Thursday, 5 May 2011


Characteristics: Fennel (Foeniculum vulgare) is a plant species in the genus Foeniculum (treated as the sole species in the genus by most botanists). It is a member of the family Apiaceae.
It is a highly aromatic and flavorful herb with culinary and medicinal uses, and is one of the primary ingredients of absinthe. Florence fennel or finocchio is a selection with a swollen, bulb-like stem base that is used as a vegetable.
It is erect, glaucous green, and grows to heights of up to 2.5 m, with hollow stems. The leaves grow up to 40 cm long. they are finely dissected, with the ultimate segments filiform (threadlike), about 0.5 mm wide. (Its leaves are similar to those of dill, but thinner.) The flowers are produced in terminal compound umbels 5–15 cm wide, each umbel section having 20–50 tiny yellow flowers on short pedicels. The fruit is a dry seed from 4–10 mm long, half as wide or less, and grooved.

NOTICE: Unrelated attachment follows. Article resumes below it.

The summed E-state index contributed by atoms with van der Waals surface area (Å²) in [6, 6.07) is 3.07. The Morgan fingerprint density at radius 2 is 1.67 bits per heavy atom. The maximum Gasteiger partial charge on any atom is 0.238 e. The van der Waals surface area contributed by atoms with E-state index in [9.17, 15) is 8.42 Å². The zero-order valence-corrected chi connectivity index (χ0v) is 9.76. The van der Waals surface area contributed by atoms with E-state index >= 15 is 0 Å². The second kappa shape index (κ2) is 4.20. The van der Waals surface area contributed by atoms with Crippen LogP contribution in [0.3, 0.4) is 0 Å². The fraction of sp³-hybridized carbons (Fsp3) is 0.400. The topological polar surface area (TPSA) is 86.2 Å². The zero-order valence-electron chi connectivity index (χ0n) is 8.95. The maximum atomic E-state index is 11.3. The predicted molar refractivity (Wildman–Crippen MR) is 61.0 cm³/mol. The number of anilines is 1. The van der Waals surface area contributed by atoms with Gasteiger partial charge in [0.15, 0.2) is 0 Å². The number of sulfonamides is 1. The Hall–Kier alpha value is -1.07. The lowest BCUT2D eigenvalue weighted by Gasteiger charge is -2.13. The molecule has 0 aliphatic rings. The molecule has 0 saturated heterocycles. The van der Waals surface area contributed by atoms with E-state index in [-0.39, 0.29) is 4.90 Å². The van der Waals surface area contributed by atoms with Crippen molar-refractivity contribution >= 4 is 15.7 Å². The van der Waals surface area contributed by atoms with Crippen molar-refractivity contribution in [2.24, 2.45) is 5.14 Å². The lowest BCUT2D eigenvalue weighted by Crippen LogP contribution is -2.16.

Specific cares: Cool weather is best for growing fennel. Seeds germinate best at soil temperatures of 61 to 64 F. The plant has a tendency to bolt (flower prematurely) in warm summer weather. When you are growing fennel for the bulb, select a variety that will grow for a long time before bolting in order to produce better-developed bulbs. Fennel prefers frequent irrigation for rapid growth. Moisture stress causes the basal stalk to split. Fennel plants are believed to release a chemical that impairs the growth of some other plants, so it should not be grown very close to beans, tomatoes or members of the cabbage family.
Plagues: Fennel competes poorly with weeds. Aphids can cause severe damage so as soon as there is signs of aphids
Measures: Use a garlic spray to disperse them.
Price:2 TL (1 €)
Date of plantation and harvesting: April-June- July

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